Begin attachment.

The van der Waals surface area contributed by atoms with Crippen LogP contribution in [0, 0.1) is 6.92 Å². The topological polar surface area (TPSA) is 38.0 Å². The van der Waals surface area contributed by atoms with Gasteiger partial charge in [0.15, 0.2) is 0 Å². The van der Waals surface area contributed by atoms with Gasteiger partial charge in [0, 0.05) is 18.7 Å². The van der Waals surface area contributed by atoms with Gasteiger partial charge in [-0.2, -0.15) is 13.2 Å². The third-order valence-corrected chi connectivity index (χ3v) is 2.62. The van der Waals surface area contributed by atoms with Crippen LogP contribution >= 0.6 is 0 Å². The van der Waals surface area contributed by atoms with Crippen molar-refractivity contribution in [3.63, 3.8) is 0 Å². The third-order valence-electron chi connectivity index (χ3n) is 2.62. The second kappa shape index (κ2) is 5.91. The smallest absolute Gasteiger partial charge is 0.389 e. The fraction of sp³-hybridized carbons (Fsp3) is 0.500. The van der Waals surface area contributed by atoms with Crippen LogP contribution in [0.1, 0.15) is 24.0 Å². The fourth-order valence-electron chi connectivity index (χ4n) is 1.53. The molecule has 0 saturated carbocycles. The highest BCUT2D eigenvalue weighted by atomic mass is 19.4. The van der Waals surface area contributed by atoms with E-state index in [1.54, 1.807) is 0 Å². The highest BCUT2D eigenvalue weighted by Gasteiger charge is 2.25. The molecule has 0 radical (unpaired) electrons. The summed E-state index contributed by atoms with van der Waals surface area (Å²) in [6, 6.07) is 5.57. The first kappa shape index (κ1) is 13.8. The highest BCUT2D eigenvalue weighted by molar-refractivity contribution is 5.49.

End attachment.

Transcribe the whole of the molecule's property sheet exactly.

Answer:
The van der Waals surface area contributed by atoms with Crippen LogP contribution in [0, 0.1) is 6.92 Å². The topological polar surface area (TPSA) is 38.0 Å². The van der Waals surface area contributed by atoms with Gasteiger partial charge in [0.15, 0.2) is 0 Å². The van der Waals surface area contributed by atoms with Gasteiger partial charge in [0, 0.05) is 18.7 Å². The van der Waals surface area contributed by atoms with Gasteiger partial charge in [-0.2, -0.15) is 13.2 Å². The third-order valence-corrected chi connectivity index (χ3v) is 2.62. The van der Waals surface area contributed by atoms with Crippen LogP contribution >= 0.6 is 0 Å². The van der Waals surface area contributed by atoms with Crippen molar-refractivity contribution in [3.63, 3.8) is 0 Å². The third-order valence-electron chi connectivity index (χ3n) is 2.62. The second kappa shape index (κ2) is 5.91. The smallest absolute Gasteiger partial charge is 0.389 e. The fraction of sp³-hybridized carbons (Fsp3) is 0.500. The van der Waals surface area contributed by atoms with Crippen LogP contribution in [0.1, 0.15) is 24.0 Å². The fourth-order valence-electron chi connectivity index (χ4n) is 1.53. The molecule has 0 saturated carbocycles. The highest BCUT2D eigenvalue weighted by atomic mass is 19.4. The van der Waals surface area contributed by atoms with E-state index in [1.54, 1.807) is 0 Å². The highest BCUT2D eigenvalue weighted by Gasteiger charge is 2.25. The molecule has 0 radical (unpaired) electrons. The summed E-state index contributed by atoms with van der Waals surface area (Å²) in [6, 6.07) is 5.57. The first kappa shape index (κ1) is 13.8. The highest BCUT2D eigenvalue weighted by molar-refractivity contribution is 5.49.